Wednesday, October 16, 2019 Text is available under the CC BY-SA 3.0 licence.

Thomas Hughes

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There isn't such a reasonable fellow in the world, to hear him talk. He never wants anything but what's right and fair; only when you come to settle what's right and fair, it's everything that he wants and nothing that you want. And that's his idea of a compromise. Give me the Brown compromise when I'm on his side.
--
Part 2, ch. 2

 
Thomas Hughes

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You get energy from [being hated]. The idea that one side of the political spectrum is more right than the other is ridiculous. Pretty much every issue in this country could be settled with a reasonable compromise. Then we could move on to the next thing. We could move on to the real question which is world domination. ... We do have to take over or at least adopt a few more states or something.

 
John (novelist) Reed
 

“Compromise is necessary,” Max agreed, “so long as you never give up who you are. That isn’t compromise; that’s spiritual death. You have to remain true to yourself.”

 
Charles de Lint
 

There are those who are dissatisfied with me. To such I would say: You desire peace; and you blame me that we do not have it. But how can we attain it? There are but three conceivable ways. First, to suppress the rebellion by force of arms. This, I am trying to do. Are you for it? If you are, so far we are agreed. If you are not for it, a second way is, to give up the Union. I am against this. Are you for it? If you are, you should say so plainly. If you are not for force, nor yet for dissolution, there only remains some imaginable compromise. I do not believe any compromise, embracing the maintenance of the Union, is now possible. All I learn, leads to a directly opposite belief. The strength of the rebellion, is its military---its army. That army dominates all the country, and all the people, within its range. Any offer of terms made by any man or men within that range, in opposition to that army, is simply nothing for the present; because such man or men, have no power whatever to enforce their side of a compromise, if one were made with them.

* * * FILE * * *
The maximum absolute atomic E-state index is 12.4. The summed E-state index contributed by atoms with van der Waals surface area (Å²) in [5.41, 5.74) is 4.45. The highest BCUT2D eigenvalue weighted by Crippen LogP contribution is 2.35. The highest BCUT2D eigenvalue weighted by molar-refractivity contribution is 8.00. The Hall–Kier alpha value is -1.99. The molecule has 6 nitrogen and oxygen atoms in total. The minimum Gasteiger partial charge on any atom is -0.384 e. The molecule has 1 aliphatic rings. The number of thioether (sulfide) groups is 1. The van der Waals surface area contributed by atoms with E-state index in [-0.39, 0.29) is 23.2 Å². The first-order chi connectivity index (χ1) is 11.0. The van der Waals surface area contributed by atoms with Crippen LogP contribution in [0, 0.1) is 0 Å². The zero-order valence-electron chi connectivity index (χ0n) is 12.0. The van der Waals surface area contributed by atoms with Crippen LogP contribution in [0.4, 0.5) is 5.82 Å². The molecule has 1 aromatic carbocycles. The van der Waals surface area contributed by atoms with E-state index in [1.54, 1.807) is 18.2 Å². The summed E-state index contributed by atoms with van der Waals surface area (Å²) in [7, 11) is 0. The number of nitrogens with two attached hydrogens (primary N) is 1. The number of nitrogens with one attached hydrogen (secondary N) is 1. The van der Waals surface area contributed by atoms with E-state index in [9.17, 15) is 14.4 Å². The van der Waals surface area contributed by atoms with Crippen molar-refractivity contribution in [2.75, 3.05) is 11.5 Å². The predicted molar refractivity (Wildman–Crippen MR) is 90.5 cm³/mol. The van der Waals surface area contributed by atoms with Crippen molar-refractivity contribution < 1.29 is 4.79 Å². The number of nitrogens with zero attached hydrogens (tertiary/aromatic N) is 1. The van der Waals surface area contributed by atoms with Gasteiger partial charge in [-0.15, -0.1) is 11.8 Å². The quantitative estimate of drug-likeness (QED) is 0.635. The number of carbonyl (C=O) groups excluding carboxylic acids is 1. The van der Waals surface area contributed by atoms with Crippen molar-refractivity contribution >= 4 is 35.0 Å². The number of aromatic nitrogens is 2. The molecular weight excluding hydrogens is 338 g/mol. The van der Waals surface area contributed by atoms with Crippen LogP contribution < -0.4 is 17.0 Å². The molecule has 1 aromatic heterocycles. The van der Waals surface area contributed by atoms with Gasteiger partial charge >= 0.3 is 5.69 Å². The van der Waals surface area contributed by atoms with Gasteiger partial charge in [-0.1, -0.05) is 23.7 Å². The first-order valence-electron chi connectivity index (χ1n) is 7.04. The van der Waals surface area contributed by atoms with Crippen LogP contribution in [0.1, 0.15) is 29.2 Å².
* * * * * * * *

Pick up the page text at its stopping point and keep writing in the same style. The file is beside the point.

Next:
Abraham Lincoln
 

Here's a simple copyright lesson: Law regulates copies. What's that mean? Well, before the Internet, think of this as a world of all possible uses of a copyrighted work. Most of them are unregulated. Talking about fair use, this is not fair use; this is unregulated use. To read is not a fair use; it's an unregulated use. To give it to someone is not a fair use; it's unregulated. To sell it, to sleep on top of it, to do any of these things with this text is unregulated. Now, in the center of this unregulated use, there is a small bit of stuff regulated by the copyright law; for example, publishing the book — that's regulated. And then within this small range of things regulated by copyright law, there's this tiny band before the Internet of stuff we call fair use: Uses that otherwise would be regulated but that the law says you can engage in without the permission of anybody else. For example, quoting a text in another text — that's a copy, but it's a still fair use. That means the world was divided into three camps, not two: Unregulated uses, regulated uses that were fair use, and the quintessential copyright world. Three categories.
Enter the Internet. Every act is a copy, which means all of these unregulated uses disappear. Presumptively, everything you do on your machine on the network is a regulated use. And now it forces us into this tiny little category of arguing about, "What about the fair uses? What about the fair uses?" I will say the word: To hell with the fair uses. What about the unregulated uses we had of culture before this massive expansion of control?

 
Lawrence Lessig
 

With his poor childhood development record, even minor criticism would be experienced as a wound by Mugabe. He is a person who cannot tolerate difference. Being profoundly doubtful about himself, he is oversensitive to the idea that he is not as good as everyone else. People are either with him or against him. Differences of opinion are provocative and hurtful to Mugabe, who may think that compromise reduces him. The closer a compromise comes to his emotional self, the more he resists it.

 
Robert Mugabe
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